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• Abstract

SECTION I

## INTRODUCTION

MATERIAL technology innovations to exchange hazardous, rare, and costly substances for clean and sustainable resources need to be developed for all commoditized mass-produced devices that include the silicon (Si) solar cells of photovoltaic (PV) industries. Silver (Ag) application films (AFs) are widely used in Si solar cells as front-side contacts and backside soldering tabs/pads [1], [2], [3], [4], [5], [6], [7], [8], [9], [10]. The first attempt to make a crystalline metallic copper (Cu) film rather than an Ag AF used an electroplating technique developed for front-side contacts of a Si solar cell [11]. However, producing Cu AFs by atmospheric sintering, which is currently used for most Ag AFs [1], [2], [3], [4], [5], [6], [7], [8], [9], [10], would be industrially more attractive because this technique is anticipated to not only exchange rare Ag with more sustainable Cu but to achieve excellent cost performance in both producing the material and processing the crystalline Si PV as well. Sintering is the heat treatment that is applied to AFs to make them electrical conductors; however, Cu oxidizes easily in an atmospheric environment at temperatures of $\geq 200 ^{\circ}$C [12], [13], [14], [15], and the cuprous oxide (Cu2O) that is formed on heating essentially cannot self-deoxidize in this environment at elevated temperatures because temperatures above its boiling point are required [16], [17]. This has, therefore, restricted the range of temperature to conduct Cu AF studies to $< 200 ^{\circ}$C [18], and no Cu AF has yet been produced by an atmospheric sintering process at elevated temperatures $\geq 200 ^{\circ}$ C.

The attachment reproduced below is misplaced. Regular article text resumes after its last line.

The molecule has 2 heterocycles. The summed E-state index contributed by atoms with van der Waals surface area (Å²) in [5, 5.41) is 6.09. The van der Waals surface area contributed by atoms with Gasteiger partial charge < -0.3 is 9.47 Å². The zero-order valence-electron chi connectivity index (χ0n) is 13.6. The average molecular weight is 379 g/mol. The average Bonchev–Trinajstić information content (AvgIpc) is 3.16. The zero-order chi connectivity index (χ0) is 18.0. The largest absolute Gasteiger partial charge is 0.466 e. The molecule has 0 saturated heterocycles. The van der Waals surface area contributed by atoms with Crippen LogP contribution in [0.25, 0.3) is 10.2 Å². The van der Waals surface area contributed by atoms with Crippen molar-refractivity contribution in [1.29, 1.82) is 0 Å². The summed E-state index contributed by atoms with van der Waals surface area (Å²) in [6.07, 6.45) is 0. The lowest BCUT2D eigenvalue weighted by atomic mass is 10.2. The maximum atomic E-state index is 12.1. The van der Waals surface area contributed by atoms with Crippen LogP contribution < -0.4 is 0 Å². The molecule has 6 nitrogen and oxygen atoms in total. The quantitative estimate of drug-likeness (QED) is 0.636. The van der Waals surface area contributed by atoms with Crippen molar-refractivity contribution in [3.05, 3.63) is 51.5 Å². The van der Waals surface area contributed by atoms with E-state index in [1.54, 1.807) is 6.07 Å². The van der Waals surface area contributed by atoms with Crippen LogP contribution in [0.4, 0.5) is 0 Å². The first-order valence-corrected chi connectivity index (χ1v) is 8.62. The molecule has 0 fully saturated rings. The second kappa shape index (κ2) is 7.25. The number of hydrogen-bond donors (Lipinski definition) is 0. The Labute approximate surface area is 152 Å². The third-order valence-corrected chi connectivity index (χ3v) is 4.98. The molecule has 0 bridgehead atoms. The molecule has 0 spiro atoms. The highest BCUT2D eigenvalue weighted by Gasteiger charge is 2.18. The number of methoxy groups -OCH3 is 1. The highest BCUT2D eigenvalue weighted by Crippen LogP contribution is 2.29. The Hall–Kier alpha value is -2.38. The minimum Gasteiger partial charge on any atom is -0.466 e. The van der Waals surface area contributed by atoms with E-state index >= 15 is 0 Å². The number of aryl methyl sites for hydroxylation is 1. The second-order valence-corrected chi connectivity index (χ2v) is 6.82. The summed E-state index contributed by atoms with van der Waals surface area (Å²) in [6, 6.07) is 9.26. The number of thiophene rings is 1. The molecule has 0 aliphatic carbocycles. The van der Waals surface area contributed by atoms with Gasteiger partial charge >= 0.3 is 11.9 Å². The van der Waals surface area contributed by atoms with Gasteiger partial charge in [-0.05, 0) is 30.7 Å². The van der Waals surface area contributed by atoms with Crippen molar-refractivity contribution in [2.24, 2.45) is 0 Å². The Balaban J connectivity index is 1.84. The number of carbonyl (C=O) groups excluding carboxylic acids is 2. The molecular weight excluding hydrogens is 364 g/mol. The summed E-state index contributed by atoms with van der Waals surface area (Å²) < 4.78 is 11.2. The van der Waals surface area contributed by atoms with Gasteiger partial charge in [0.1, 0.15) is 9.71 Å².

Here, we report the first production of a crystalline metallic Cu AF in an oxidizing environment during a high-temperature atmospheric sintering process. By using a paste consisting of a copper–phosphorus (Cu–P) alloy with a mixed microstructure of Cu and Cu phosphide (Cu3P) as a starting material for the sintering, we demonstrated the preferential growth of a crystalline metallic Cu network in air at temperatures $\geq 450 ^{\circ}$C and, thus, the formation of a Cu AF with low-electrical resistivity that satisfies the criteria for backside soldering tabs/pads used in crystalline Si PVs. We show the Cu–P alloy has the role that governs deoxidization of Cu 2O, which is formed during the sintering, by virtue of a concurrent oxidation of the Cu3P at an elevated temperature. The produced Cu AF also has a Cu glass hybrid microstructure in which Cu–P–O glasses (Cu 2(PO4) and Cu2P2O7) are self-assembled and embedded into the opening of the Cu network. Our results may open the way to the widespread use of atmospherically sintered Cu AFs in next-generation crystalline Si PVs.

SECTION II

## METHODOLOGY

Our method to fabricate Cu AFs consists of the atomizing Cu–P alloy particles, forming a Cu–P alloy paste by blending the particles with a solvent and binder, screen-printing the paste onto a substrate, and atmospherically sintering the screen-printed AF. Chemical and physical properties of the atmospherically sintered AFs at various temperatures are finally characterized to clarify the chemical mechanism of the Cu AF creation.

### A. Atomization of Copper–Phosphorus Alloy Particles